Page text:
The place where Christ was crucified was called in Aramaic gogulþō or gogolþā meaning "skull" (OED) - in Hebrew גולגולת gulgolet. Presumably this was because the hill was rounded like a skull.
In Latin it was called Caluāria "skull", which was borrowed into Engish as Calvary. Latin caluāria is from caluus "bald", from Proto-Indo-European *kl̥h₂-wo- "bald" (AHD).
English callow and German kahl "bald" are both from Proto-Germanic *kalwo-, which is thought to be borrowed from Latin caluus (OED). Although others think it's from another Proto-Indo-European root, *gal- "bald" (AHD).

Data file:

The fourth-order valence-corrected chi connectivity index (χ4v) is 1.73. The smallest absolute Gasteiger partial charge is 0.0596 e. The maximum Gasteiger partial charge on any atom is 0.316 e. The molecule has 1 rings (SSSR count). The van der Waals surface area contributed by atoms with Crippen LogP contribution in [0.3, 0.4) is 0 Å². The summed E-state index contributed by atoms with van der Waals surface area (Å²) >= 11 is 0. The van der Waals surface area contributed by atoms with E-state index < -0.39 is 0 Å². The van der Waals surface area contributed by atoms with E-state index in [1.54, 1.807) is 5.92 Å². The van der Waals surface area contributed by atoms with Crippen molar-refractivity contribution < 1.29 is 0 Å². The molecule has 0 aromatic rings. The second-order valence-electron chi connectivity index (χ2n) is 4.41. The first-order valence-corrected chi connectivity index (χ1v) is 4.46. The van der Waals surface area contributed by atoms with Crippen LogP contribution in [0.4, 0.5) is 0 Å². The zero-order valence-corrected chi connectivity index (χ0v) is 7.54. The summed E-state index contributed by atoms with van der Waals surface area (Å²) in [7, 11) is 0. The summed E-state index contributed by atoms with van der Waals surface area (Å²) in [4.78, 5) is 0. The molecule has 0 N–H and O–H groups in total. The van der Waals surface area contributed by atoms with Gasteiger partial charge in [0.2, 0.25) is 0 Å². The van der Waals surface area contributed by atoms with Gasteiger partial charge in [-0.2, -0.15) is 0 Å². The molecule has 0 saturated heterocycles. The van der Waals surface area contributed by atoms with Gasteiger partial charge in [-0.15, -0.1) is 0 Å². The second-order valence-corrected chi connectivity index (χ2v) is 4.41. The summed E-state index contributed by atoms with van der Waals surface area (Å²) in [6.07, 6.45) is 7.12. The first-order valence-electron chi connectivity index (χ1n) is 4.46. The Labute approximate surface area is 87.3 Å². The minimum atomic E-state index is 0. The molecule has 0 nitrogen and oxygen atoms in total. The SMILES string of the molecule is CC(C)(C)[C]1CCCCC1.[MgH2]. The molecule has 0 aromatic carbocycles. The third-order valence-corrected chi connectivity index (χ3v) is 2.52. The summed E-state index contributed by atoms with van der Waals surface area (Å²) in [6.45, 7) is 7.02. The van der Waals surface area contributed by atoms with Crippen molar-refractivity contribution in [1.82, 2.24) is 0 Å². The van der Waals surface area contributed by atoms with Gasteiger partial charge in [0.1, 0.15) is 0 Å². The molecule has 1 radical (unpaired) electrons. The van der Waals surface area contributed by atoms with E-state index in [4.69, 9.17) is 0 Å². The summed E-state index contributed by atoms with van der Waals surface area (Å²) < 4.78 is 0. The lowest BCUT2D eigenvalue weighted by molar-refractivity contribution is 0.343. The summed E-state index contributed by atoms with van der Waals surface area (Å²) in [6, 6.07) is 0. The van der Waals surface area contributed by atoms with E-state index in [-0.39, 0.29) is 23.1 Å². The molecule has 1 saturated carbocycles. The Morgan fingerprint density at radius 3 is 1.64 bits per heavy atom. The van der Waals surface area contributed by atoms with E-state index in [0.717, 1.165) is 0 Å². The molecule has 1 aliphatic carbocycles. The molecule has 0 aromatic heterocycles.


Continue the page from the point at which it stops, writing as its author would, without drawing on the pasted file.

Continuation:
In Old English the hill was called hēafod-pannan stōw "head-pan place", that is, "skull place".